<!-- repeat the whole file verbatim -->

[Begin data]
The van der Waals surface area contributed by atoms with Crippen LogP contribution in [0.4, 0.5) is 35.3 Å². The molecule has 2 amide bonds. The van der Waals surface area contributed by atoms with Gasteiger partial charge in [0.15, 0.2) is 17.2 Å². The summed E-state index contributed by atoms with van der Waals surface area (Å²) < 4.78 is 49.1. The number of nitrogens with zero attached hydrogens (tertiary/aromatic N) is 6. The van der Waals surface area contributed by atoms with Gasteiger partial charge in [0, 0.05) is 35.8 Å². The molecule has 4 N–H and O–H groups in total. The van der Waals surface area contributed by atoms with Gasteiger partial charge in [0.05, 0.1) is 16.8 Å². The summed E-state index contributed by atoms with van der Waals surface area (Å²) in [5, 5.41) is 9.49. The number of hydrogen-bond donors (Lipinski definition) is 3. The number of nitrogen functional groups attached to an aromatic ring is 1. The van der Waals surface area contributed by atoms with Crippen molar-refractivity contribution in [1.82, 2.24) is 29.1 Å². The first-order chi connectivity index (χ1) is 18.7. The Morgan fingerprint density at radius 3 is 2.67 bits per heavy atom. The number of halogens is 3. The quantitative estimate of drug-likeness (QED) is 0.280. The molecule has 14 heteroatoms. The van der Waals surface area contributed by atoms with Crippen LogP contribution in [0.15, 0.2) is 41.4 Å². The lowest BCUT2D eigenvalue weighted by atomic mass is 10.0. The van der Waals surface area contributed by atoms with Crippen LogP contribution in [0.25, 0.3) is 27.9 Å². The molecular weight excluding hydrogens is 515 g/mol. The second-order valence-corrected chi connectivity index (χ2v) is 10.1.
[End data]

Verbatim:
The van der Waals surface area contributed by atoms with Crippen LogP contribution in [0.4, 0.5) is 35.3 Å². The molecule has 2 amide bonds. The van der Waals surface area contributed by atoms with Gasteiger partial charge in [0.15, 0.2) is 17.2 Å². The summed E-state index contributed by atoms with van der Waals surface area (Å²) < 4.78 is 49.1. The number of nitrogens with zero attached hydrogens (tertiary/aromatic N) is 6. The van der Waals surface area contributed by atoms with Gasteiger partial charge in [0, 0.05) is 35.8 Å². The molecule has 4 N–H and O–H groups in total. The van der Waals surface area contributed by atoms with Gasteiger partial charge in [0.05, 0.1) is 16.8 Å². The summed E-state index contributed by atoms with van der Waals surface area (Å²) in [5, 5.41) is 9.49. The number of hydrogen-bond donors (Lipinski definition) is 3. The number of nitrogen functional groups attached to an aromatic ring is 1. The van der Waals surface area contributed by atoms with Crippen molar-refractivity contribution in [1.82, 2.24) is 29.1 Å². The first-order chi connectivity index (χ1) is 18.7. The Morgan fingerprint density at radius 3 is 2.67 bits per heavy atom. The number of halogens is 3. The quantitative estimate of drug-likeness (QED) is 0.280. The molecule has 14 heteroatoms. The van der Waals surface area contributed by atoms with Crippen LogP contribution in [0.15, 0.2) is 41.4 Å². The lowest BCUT2D eigenvalue weighted by atomic mass is 10.0. The van der Waals surface area contributed by atoms with Crippen LogP contribution in [0.25, 0.3) is 27.9 Å². The molecular weight excluding hydrogens is 515 g/mol. The second-order valence-corrected chi connectivity index (χ2v) is 10.1.